The party has been ordered pay more than $400,000 to Eminem for using music similar to his 2002 hit “Lose Yourself” during their campaign.

Eminem’s track was played during the National Party’s 2014 election campaign and titled “Eminem Esque”. It was found by a New Zealand court to have “substantially copied” his 2002 hit Lose Yourself. (File Photo)
Eminem’s track was played during the National Party’s 2014 election campaign and titled “Eminem Esque”. It was found by a New Zealand court to have “substantially copied” his 2002 hit Lose Yourself. (File Photo) (Reuters)

A New Zealand political party has been ordered to pay more than $400,000 to US rapper Eminem for using music similar to his 2002 hit Lose Yourself in a television commercial to help win a national election.

The track played during the National Party’s successful 2014 election campaign and titled Eminem Esque, was found by a New Zealand court to have “substantially copied” Lose Yourself.

The National Party used the song 186 times during the campaign before taking the ad off the air, the court said.

“This decision is a warning to sound-alike music producers and their clients everywhere,” Adam Simpson, director of Simpsons Solicitors, who acted for Eminem’s music company, Eight Mile Style, said in a statement.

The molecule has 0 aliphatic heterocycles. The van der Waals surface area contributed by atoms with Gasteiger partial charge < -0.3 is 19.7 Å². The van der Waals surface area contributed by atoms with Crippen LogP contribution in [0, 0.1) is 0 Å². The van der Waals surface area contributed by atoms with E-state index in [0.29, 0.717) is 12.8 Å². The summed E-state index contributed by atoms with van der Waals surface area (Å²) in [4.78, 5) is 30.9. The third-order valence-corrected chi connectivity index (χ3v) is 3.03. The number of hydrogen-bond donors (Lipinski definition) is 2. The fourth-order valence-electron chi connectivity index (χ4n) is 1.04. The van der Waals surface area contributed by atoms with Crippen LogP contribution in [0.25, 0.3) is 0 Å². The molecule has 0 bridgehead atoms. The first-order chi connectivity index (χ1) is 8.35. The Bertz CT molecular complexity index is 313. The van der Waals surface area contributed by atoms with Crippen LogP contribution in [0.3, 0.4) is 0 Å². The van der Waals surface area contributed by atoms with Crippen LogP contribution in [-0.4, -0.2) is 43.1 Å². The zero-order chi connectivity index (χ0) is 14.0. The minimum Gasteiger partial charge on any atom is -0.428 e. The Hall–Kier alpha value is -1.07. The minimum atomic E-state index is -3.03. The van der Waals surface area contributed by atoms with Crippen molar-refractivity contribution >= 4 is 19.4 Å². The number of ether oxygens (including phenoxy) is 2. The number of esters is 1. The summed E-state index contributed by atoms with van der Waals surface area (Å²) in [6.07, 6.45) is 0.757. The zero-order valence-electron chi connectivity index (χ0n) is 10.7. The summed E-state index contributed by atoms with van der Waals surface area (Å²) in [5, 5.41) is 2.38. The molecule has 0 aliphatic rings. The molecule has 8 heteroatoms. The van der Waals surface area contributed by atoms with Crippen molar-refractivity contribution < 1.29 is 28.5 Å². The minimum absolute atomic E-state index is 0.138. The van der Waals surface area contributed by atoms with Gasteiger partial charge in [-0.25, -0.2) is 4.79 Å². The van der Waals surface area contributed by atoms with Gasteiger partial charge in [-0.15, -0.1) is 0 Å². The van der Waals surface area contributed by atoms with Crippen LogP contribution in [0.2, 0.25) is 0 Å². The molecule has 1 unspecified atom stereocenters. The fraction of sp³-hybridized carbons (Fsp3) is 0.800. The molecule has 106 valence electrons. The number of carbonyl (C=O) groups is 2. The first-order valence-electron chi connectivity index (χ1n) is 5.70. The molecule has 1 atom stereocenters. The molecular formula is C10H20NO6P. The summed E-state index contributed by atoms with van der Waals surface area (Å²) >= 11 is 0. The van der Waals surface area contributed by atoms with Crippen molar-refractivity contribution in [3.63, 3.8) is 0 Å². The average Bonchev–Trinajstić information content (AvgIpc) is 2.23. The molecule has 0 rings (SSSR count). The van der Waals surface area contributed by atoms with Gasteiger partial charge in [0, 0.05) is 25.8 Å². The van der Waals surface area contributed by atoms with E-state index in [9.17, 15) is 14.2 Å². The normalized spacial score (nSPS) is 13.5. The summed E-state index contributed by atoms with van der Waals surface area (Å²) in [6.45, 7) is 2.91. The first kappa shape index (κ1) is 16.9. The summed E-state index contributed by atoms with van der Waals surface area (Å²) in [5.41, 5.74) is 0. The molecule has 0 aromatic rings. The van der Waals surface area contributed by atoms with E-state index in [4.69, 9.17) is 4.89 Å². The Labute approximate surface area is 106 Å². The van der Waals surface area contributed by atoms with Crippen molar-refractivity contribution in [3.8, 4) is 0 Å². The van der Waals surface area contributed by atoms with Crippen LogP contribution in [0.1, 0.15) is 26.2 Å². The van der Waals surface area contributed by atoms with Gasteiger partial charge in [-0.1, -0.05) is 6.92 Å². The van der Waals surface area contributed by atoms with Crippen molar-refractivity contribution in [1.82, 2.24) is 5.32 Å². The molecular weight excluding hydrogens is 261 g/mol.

The National Party said the music was licensed with one of New Zealand’s main industry copyright bodies, the Australasian Mechanical Copyright Owners Society (AMCOS).

“The party is now considering the implications of the judgment and the next steps. We already have a claim against the suppliers and licensors of the track,” National Party President Peter Goodfellow said in a statement.

The Australasian Mechanical Copyright Owners Society was not immediately available for comment.

The court found Eight Mile Style was entitled to damages of NZ$600,000 ($413,000) with interest from June 28, 2014.

The publisher had exclusive control over the song, and rarely gave permission for its use in advertising, the court said.

Source: TRTWorld and agencies